A Complete Guide to Food Safe
Wood Stain and Sealers
During my time as a paint department manager, I had many customers ask me what type of food safe wood stain and sealer would best for things like butcher blocks, cutting boards, salad bowls, wooden utensils etc. According to George Snyder, a Product Manager with Woodcraft, “all finishes made after 1972 are food-safe when cured properly. This process can take several weeks after a film has formed”. It’s extremely important to read all labels, and follow the instructions!
Additionally, avoid oils that can spoil like vegetable oil or olive oil. These oils have a shelf life, and have an off-putting taste when used.
The products I’ve listed below are recommended by woodworkers, finishing experts and manufactures and chemists. It’s important to note that these finishes are typically provide only a minimal amount of protection. You’ll have to frequently re-apply these products to keep your wood sealed and protected.
Pure raw linseed oil is NOT the same as boiled linseed oil. Linseed oil is obtained from the dried, ripened seed of the flax plant. It is an edible oil and can be used as a nutritional supplement as a source of omega-3 fatty acids (I’m not saying you should use this as a dietary supplement). Raw linseed oil is water-repellent and dries to a semi-gloss finish.
The Walrus Oil brand has become a favorite amongst woodworkers that make things that come in contact with food. It’s made from coconut oil, beeswax, mineral oil and Vitamin E. Wood wax provides extra protection from water and moisture. The application process is incredibly simple. Just use a soft cloth to apply a thin layer of wax. Let it sit for 15 minutes and then buff it with a rag. It can be used as a standalone product, or it can be applied after applying a layer of “Cutting Board Oil”.
Pure beeswax can be used for so many different purposes because it’s natural and cost efficient! It’s a popular choice for maintaining and protecting wood surfaces that come in contact with food. Beeswax will hydrate wood, and make it shine. It is also water repellent. You can use a wood conditioner specifically formulated with beeswax, like the one by Howard’s below, or you can melt the beeswax with mineral oil and create your own. Use 1 part beeswax to 2 parts mineral oil.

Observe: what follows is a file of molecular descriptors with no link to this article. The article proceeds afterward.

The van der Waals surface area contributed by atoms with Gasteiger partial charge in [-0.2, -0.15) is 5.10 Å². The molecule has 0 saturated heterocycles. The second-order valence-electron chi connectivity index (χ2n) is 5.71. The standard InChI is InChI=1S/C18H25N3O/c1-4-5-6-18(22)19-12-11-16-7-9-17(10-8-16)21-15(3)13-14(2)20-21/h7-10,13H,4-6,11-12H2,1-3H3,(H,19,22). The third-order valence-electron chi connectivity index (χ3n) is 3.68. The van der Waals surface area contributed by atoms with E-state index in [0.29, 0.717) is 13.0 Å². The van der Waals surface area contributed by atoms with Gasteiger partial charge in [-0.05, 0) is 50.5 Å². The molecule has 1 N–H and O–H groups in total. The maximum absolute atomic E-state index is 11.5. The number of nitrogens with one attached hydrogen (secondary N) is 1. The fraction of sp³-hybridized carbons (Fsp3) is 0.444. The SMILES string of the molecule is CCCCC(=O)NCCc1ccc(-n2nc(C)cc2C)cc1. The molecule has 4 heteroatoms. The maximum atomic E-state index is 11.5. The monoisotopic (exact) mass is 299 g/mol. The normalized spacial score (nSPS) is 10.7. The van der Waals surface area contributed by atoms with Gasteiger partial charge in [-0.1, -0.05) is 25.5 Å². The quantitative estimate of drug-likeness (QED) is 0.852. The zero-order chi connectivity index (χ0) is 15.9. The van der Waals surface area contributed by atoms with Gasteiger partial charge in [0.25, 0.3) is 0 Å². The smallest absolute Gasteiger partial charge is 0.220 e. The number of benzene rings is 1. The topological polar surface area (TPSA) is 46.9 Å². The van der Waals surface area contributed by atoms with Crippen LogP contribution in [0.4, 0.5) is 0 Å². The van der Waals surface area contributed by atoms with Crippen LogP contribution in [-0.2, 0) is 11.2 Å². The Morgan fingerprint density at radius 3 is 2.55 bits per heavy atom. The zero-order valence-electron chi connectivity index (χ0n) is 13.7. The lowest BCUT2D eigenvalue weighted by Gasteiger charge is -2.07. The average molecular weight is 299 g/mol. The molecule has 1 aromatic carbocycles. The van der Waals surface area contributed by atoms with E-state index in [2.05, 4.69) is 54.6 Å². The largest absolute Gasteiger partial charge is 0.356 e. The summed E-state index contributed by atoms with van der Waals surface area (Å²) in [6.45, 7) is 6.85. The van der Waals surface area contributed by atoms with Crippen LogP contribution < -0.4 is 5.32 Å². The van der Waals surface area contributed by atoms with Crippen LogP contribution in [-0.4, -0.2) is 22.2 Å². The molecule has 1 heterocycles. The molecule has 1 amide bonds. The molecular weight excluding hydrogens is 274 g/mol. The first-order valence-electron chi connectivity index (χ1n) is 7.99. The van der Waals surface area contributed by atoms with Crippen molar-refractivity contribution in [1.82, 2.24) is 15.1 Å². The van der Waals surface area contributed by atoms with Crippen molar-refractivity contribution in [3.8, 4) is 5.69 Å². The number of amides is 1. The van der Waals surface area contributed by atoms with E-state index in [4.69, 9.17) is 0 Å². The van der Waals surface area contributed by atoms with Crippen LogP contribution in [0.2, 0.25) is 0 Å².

Walnut oil is derived from English walnuts… who would’ve thought! Ha! Walnut oil will provide a non-toxic finish that repels water and alcohol. It will not give any aftertaste to food like some other finishes. However, walnut oil should be used with caution because it is made from a tree nut. Nut allergies are quite common.
Walnut oil can be applied a brush, cloth, or steel wool. You’ll need to allow the oil to soak in for at least 30 minutes before you wipe off the excess and you should wait 24 hours before applying another coat. Three or four coats should be sufficient.
Shellac is a food safe wood stain made from a resin secreted from the female lac bug and ethanol. It is available in a clear or amber tint. Shellac brings out the rich warmth of wood grain making surfaces look soft and natural instead of plastic. As long as shellac does doesn’t come in contact with chemicals, water or heat, the finish will last many years.
Tung oil is a base used in various other blended sealers. It will dry to a slight golden, satin tint. It’s important to use caution with tung oil because it is made from the tung tree which produces nuts. Nut allergies are quite common.
You’ll want to look for 100% pure tung oil. This finish will repel food particles, liquids and oils. Using tung oil will provide a protective waterproof finish and it doesn’t mold, darken, and it dries faster than other oils. The finish may be maintained by re-applying tung oil as needed.
Howard’s butcher block oil and conditioner are environmentally biodegradable organic waxes. Mineral oil is colorless, odorless and tasteless. Mineral Oil will prevent un-finished wood from cracking and/or drying out. Did you know that drug stores even sell mineral oil as a laxative? Make sure to read the product label and find where it says “food-safe” because some mineral oil is not safe for consumption; often used as lubricant for machinery.
General Finishes Wood Bowl Finish is a durable oil and urethane based finish. It dries to an amber color with a gloss finish. It is for interior use only and requires 3 coats for maximum durability. You can apply to raw wood, or you can apply it over an existing finish. The coating can be applied with a brush, roller, or sprayer. It will be dry to the touch in 12 hours, but should not be re-coated for at least 24 hours. It takes 30 days to fully cure, but you can begin light use within 7-10 days.